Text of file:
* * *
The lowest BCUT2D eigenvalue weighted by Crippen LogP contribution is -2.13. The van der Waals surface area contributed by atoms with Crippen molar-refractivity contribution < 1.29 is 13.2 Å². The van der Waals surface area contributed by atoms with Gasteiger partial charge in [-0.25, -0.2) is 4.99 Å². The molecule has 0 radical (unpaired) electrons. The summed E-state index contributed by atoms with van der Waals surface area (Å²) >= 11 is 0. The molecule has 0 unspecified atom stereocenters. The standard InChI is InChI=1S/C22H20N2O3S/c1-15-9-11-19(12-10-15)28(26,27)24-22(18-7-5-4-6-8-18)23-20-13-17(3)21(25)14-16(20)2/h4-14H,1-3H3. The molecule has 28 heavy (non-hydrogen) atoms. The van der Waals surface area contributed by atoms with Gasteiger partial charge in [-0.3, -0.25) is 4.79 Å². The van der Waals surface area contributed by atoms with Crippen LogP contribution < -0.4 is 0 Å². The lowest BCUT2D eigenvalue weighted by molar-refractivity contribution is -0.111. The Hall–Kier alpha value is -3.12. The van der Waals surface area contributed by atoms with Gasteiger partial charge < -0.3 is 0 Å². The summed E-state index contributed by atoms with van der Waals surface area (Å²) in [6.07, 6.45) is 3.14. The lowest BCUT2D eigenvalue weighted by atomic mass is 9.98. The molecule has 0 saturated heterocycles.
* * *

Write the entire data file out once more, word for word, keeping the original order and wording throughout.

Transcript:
The lowest BCUT2D eigenvalue weighted by Crippen LogP contribution is -2.13. The van der Waals surface area contributed by atoms with Crippen molar-refractivity contribution < 1.29 is 13.2 Å². The van der Waals surface area contributed by atoms with Gasteiger partial charge in [-0.25, -0.2) is 4.99 Å². The molecule has 0 radical (unpaired) electrons. The summed E-state index contributed by atoms with van der Waals surface area (Å²) >= 11 is 0. The molecule has 0 unspecified atom stereocenters. The standard InChI is InChI=1S/C22H20N2O3S/c1-15-9-11-19(12-10-15)28(26,27)24-22(18-7-5-4-6-8-18)23-20-13-17(3)21(25)14-16(20)2/h4-14H,1-3H3. The molecule has 28 heavy (non-hydrogen) atoms. The van der Waals surface area contributed by atoms with Gasteiger partial charge in [-0.3, -0.25) is 4.79 Å². The van der Waals surface area contributed by atoms with Crippen LogP contribution < -0.4 is 0 Å². The lowest BCUT2D eigenvalue weighted by molar-refractivity contribution is -0.111. The Hall–Kier alpha value is -3.12. The van der Waals surface area contributed by atoms with Gasteiger partial charge < -0.3 is 0 Å². The summed E-state index contributed by atoms with van der Waals surface area (Å²) in [6.07, 6.45) is 3.14. The lowest BCUT2D eigenvalue weighted by atomic mass is 9.98. The molecule has 0 saturated heterocycles.